Jacqueline Bishop Interviews Steeve Buckridge


ARC magazine recently published Jacqueline Bishop’s “Using Objects to Convey Meaning and Break Silences: An Interview with Material Culture Expert Steeve Buckridge,” where she speaks to Dr. Buckridge about his two publications The Language of Dress, Resistance and Accommodation in Jamaica, 1760 -1890 and African Lace-Bark in the Caribbean: The Construction of Race, Class and Gender. These texts investigate the roles of fabrics and styles “as critical artifacts and practices within Caribbean history, as well as their importance in contemporary society and discussions around cultural preservation.” Here is a brief excerpt of the interview:

Jacqueline Bishop: Steeve, I want to start this interview by spending some time on an earlier work of yours, ‘The Language of Dress, Resistance and Accommodation in Jamaica, 1760 -1890′ which I see as a direct predecessor to your publication ‘African Lace-Bark in the Caribbean: The Construction of Race, Class and Gender’. In ‘The Language of Dress’ you maintain that “Objects are parallel to written history;” yet, you go on to show how objects, including clothing, are not treated as such. Can you explain the seeming reluctance to engage objects as historical documents, and do you believe that this reluctance might be changing?

Steeve Buckridge: First, let me thank you for this opportunity to share aspects of my research with your readers and for your interest in my work. Now to your question, I think that the reluctance to engage objects in this regard has to do with several factors.

First, many of us were trained to think that written texts are essential to understanding people’s lives. However, what about those people who had no writing? Or left no written texts? How do we begin to understand their lives? Written history is just one way of learning about individuals and societies. In fact, the material objects used by a particular culture or society can tell us a lot about the society and the people who used that particular object. This is the premise of Material Culture Studies – a new discipline in the academy – an object based branch of cultural history that is different from archaeology. Material culture enables us to explore new methods of interpretations by analyzing objects or artifacts. Moreover, the analysis of objects along with written sources helps to broaden our understanding of historical interpretations. Although this discipline has gained momentum in the US and Europe over the last two decades, it is still relatively new in some regions and areas of the academy while some scholars are still learning and exploring this new concept.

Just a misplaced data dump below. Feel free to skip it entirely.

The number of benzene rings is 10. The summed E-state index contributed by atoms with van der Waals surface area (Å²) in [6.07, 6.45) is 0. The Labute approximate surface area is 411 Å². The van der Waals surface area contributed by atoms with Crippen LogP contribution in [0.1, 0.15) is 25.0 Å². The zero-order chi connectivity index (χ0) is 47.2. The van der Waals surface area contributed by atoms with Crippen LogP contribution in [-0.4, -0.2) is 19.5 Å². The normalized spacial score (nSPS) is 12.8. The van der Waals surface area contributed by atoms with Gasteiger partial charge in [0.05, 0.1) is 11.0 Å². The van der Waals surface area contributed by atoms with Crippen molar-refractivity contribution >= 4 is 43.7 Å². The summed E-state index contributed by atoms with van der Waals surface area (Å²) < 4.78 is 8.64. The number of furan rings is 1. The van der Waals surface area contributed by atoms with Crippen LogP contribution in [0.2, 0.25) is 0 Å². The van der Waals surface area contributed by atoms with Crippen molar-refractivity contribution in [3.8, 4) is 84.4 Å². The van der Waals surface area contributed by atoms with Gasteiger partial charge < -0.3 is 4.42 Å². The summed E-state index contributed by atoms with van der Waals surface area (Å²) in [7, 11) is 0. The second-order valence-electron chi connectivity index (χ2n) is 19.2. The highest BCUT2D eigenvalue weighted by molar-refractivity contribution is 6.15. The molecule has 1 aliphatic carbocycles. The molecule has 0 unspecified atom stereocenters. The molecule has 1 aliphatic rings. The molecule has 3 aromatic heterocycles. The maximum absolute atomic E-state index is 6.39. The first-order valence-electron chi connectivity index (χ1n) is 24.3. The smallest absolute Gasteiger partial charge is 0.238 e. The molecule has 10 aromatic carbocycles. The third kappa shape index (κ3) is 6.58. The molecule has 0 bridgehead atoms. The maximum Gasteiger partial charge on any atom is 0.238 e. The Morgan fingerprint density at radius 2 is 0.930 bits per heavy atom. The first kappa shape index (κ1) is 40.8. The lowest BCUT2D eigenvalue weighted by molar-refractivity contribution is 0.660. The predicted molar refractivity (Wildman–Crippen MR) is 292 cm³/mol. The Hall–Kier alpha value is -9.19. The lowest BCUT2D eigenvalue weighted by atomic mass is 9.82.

Another factor for this reluctance is that objects have been seen as merely insignificant, as too ephemeral, or too every day to warrant attention. Objects such as dress or fashion for a long time were considered a mere trivial whim rather than an important feature in our lives beyond keeping us warm and protecting us from the natural elements. Some historians have regarded objects like clothing as peripheral to historical enquiry. [. . .]

This is changing as more and more Caribbean scholars engage in Material culture studies. For example, major strides have been made in the analysis of contemporary objects, especially in popular culture. A few scholars have produced some exciting scholarship on carnival costume, religious attire, and dance hall, street style and Rasta dress within the context of cultural and literary studies. Other scholars have begun to look at furniture, pottery and even architecture among other things as a means of understanding social relationships and the people who created and used these objects. Despite this, more research is needed, especially on the material culture of enslaved people in the Caribbean. [. . .]

For full article, see http://arcthemagazine.com/arc/2017/04/using-objects-to-convey-meaning-and-to-break-silences-an-interview-with-material-culture-expert-steeve-buckridge/

[Image above from http://guides.library.yale.edu/c.php?g=296376&p=1977038.]

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